Reportedly, Joyce Carol Oates opined:
First requirement of the writer is the ability to concentrate for long periods of time. Second, more urgent requirement, the wish to do so.
However, it appears that Oates may have put the cart [i.e., the ability to concentrate] before the horse [i.e., the wish to do so]. Does Patricia Highsmith and Malcolm Gladwell have better writing advice?
Patricia Highsmith, the author of The Talented Mr. Ripley, related that self-amusement is needed to concentrate for long enough to write a book:
The first person you should think of pleasing, in writing a book, is yourself. If you can amuse yourself for the length of time it takes to write a book, the publishers and the readers can and will come later [إِنْ شَاءَ ٱللَّٰهُ].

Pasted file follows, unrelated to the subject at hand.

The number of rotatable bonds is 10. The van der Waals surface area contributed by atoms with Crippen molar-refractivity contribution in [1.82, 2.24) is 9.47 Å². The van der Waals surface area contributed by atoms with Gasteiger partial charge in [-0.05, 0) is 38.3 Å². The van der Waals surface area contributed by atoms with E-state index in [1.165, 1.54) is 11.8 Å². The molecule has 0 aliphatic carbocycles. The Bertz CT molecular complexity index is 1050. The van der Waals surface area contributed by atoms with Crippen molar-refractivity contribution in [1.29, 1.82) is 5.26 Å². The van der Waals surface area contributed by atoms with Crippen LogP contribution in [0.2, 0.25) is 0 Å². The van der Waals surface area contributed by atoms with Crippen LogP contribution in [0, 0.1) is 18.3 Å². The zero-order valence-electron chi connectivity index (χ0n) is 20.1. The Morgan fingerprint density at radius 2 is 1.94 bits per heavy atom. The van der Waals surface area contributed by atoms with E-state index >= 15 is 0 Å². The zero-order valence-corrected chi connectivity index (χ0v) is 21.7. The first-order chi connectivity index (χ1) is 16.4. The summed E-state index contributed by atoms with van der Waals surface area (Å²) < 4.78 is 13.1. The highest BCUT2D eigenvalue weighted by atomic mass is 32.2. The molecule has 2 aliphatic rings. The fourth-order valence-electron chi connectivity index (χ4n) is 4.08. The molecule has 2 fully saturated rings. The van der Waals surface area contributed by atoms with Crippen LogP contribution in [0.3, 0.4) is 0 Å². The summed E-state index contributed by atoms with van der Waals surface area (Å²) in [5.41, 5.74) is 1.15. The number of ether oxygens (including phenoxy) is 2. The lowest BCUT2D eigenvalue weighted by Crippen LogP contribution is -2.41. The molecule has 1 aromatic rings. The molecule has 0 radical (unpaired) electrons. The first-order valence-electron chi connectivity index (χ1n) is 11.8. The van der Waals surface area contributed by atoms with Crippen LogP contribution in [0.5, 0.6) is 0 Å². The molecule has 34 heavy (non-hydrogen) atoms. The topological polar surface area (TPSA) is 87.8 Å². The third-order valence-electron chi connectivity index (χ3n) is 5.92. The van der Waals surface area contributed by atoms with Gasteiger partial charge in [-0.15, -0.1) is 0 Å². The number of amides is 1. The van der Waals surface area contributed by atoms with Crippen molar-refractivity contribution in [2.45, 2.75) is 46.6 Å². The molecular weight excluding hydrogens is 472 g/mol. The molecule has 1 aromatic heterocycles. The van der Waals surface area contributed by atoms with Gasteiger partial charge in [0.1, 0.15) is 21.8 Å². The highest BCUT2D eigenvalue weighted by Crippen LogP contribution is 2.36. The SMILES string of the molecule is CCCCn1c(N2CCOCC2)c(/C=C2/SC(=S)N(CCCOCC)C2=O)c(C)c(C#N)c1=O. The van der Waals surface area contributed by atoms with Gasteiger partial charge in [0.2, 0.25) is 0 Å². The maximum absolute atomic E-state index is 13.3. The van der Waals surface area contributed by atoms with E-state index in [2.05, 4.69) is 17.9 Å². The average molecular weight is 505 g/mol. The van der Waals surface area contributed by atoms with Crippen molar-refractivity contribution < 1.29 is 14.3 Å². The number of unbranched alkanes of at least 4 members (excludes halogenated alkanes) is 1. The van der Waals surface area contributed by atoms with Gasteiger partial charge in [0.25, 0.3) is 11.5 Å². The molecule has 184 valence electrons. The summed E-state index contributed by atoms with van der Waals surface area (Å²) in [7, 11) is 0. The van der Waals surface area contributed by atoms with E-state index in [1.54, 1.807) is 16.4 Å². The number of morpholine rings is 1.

And Malcolm Gladwell advised that a writer has to possess a desire to tell a story:
You need to have a desire to tell the story. You need to be personally invested in some way.
Thus, it appears that if a writer is self-amused and\or is invested in his or her writing, then he or she will (organically) have the ability to concentrate consistently and for long enough to write a book(s).
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